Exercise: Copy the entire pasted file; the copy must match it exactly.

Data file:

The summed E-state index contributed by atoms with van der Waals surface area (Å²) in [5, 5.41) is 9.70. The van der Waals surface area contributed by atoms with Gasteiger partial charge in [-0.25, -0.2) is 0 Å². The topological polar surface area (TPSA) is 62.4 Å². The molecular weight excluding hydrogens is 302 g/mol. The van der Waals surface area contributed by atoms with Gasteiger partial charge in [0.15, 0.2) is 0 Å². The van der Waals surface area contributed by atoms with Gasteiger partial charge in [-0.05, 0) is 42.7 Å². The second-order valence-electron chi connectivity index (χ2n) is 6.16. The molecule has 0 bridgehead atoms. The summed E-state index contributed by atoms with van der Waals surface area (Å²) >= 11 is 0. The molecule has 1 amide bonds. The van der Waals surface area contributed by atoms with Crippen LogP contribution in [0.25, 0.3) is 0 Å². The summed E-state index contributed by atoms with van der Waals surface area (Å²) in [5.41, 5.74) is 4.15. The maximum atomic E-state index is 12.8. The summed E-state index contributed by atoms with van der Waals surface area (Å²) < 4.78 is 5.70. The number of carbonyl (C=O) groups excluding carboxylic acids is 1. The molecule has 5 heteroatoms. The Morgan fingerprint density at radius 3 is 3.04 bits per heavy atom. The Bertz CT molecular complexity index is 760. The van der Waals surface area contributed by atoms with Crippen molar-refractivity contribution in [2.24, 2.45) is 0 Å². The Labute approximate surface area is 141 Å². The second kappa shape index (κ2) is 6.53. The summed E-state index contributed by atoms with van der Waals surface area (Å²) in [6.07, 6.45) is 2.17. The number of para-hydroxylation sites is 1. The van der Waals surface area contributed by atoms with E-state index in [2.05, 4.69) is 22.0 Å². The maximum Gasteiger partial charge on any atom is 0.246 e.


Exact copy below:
The summed E-state index contributed by atoms with van der Waals surface area (Å²) in [5, 5.41) is 9.70. The van der Waals surface area contributed by atoms with Gasteiger partial charge in [-0.25, -0.2) is 0 Å². The topological polar surface area (TPSA) is 62.4 Å². The molecular weight excluding hydrogens is 302 g/mol. The van der Waals surface area contributed by atoms with Gasteiger partial charge in [0.15, 0.2) is 0 Å². The van der Waals surface area contributed by atoms with Gasteiger partial charge in [-0.05, 0) is 42.7 Å². The second-order valence-electron chi connectivity index (χ2n) is 6.16. The molecule has 0 bridgehead atoms. The summed E-state index contributed by atoms with van der Waals surface area (Å²) >= 11 is 0. The molecule has 1 amide bonds. The van der Waals surface area contributed by atoms with Crippen LogP contribution in [0.25, 0.3) is 0 Å². The summed E-state index contributed by atoms with van der Waals surface area (Å²) in [5.41, 5.74) is 4.15. The maximum atomic E-state index is 12.8. The summed E-state index contributed by atoms with van der Waals surface area (Å²) < 4.78 is 5.70. The number of carbonyl (C=O) groups excluding carboxylic acids is 1. The molecule has 5 heteroatoms. The Morgan fingerprint density at radius 3 is 3.04 bits per heavy atom. The Bertz CT molecular complexity index is 760. The van der Waals surface area contributed by atoms with Crippen molar-refractivity contribution in [2.24, 2.45) is 0 Å². The Labute approximate surface area is 141 Å². The second kappa shape index (κ2) is 6.53. The summed E-state index contributed by atoms with van der Waals surface area (Å²) in [6.07, 6.45) is 2.17. The number of para-hydroxylation sites is 1. The van der Waals surface area contributed by atoms with E-state index in [2.05, 4.69) is 22.0 Å². The maximum Gasteiger partial charge on any atom is 0.246 e.